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    johnielvis,
    obsoletely agree, the time, the effort, the vision, the emotions and the expectations going into doing the art-projects will not like dilettante state of mind.. so, no short-cuts and excessive savings or building my own. Lotus has wonderful ulf cameras, film-holders, schnieder xxl lens to offer, and from initial contact, the designer himself seems a great man to deal with.
    basically, im sure i can manage with ulf camera, and the contact platinums will look great, and i will do my best to make it work perfectly... but the ulf camera (and contact print) is not a goal on its own and not an indispensable part of the vision and plans i have for future works. i guess some initial experience will be an intuitive guide, straightening out the ambivalence of fascination and hesitation about ulf.
     
  16. vic vic

    vic vic Member

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    btw, i dont know how about 11x14 with portraits, but the essential difference is between "roll film" and "sheet film" attitudes.
    either way, several film holders are needed, thats for sure. portrait is a delicate craft.
     
  17. jnanian

    jnanian Advertiser Advertiser

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    hi vic vic

    i have a 11x14 camera that i use for studio type portraits.
    its a century 8a, but i don't shoot film with it .. i use paper negatives.
    i made a 11x14 back and paper holders .. and eventually i found an 7x11 back with film holders ..
    using a big camera is nothing like using a smaller one. everything is a bit more deliberate .. and less
    portable ...
    paper takes the hassle out of the cost of film, so it frees me up to have a bit more fun and do things i
    normally wouldn't commit a 7$ sheet of film to .. it also makes it easier to process the film by inspection ...

    i don't stop down my lens, but use a big old wollensak triple convertible wide open ..
    i have 2 monoblock lights that i use in soft b oxes its fun, and inexpensive ..


    good luck !
    john
     
  18. vic vic

    vic vic Member

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    john, thanks...
    do u have any samples of wide open 11x14 for post, please, to give some impression how it look like.
    the paper thing is cool too, ilford positive paper ? i still havent tried that one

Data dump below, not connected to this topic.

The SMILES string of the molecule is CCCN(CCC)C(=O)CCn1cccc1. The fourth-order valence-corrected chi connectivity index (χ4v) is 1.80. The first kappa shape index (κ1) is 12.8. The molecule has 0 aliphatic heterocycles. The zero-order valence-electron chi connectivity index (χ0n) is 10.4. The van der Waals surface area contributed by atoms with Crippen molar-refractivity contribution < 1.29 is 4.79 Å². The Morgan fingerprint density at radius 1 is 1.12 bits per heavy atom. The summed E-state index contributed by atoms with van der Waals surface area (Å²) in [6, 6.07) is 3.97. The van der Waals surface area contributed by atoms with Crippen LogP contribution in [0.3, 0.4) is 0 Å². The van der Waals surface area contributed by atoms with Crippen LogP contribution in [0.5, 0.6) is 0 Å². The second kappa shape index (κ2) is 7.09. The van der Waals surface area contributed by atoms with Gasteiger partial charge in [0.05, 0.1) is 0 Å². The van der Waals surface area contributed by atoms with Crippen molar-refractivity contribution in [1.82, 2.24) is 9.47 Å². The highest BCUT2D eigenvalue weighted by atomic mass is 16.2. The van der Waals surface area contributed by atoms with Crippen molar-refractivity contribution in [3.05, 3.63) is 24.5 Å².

19. jnanian

    jnanian Advertiser Advertiser

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    hey vic vic

    i haven't used the direct positive paper yet
    but i am looking forward to someday using it ..
    ( i don't think is is available bigger than 8x10 in fb but then again 8x10 is a nice size )


    http://www.apug.org/forums/members/jnaånian-albums-paper-negative-images.html

    there are some paper portraits in my "album" on my profile page :smile:

    have fun !
    john

    ps. old expired paper works great since the fog helps tame the contrast
     
  20. prado333

    prado333 Member

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    Nicholas Nixon is a master doing portraits with 11x14 camera. watch his work , i like his selfportraits.
     
  21. garysamson

    garysamson Subscriber

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  22. garysamson

    garysamson Subscriber

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  23. Jim Fitzgerald

    Jim Fitzgerald Member

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    Well, I have been shooting portraits with 8x10, 11x14 and 14x17. My favorite has to be my Century 8A Studio camera. A dream to use. I do have a nice setup for the 14x17 and as far as cost goes try shooting x-ray film for portraits and retouching the negatives. I love it! This is an 8x10 I did of my son. Can't post the bigger stuff yet but you get the idea. The image is a carbon transfer print from x-ray film.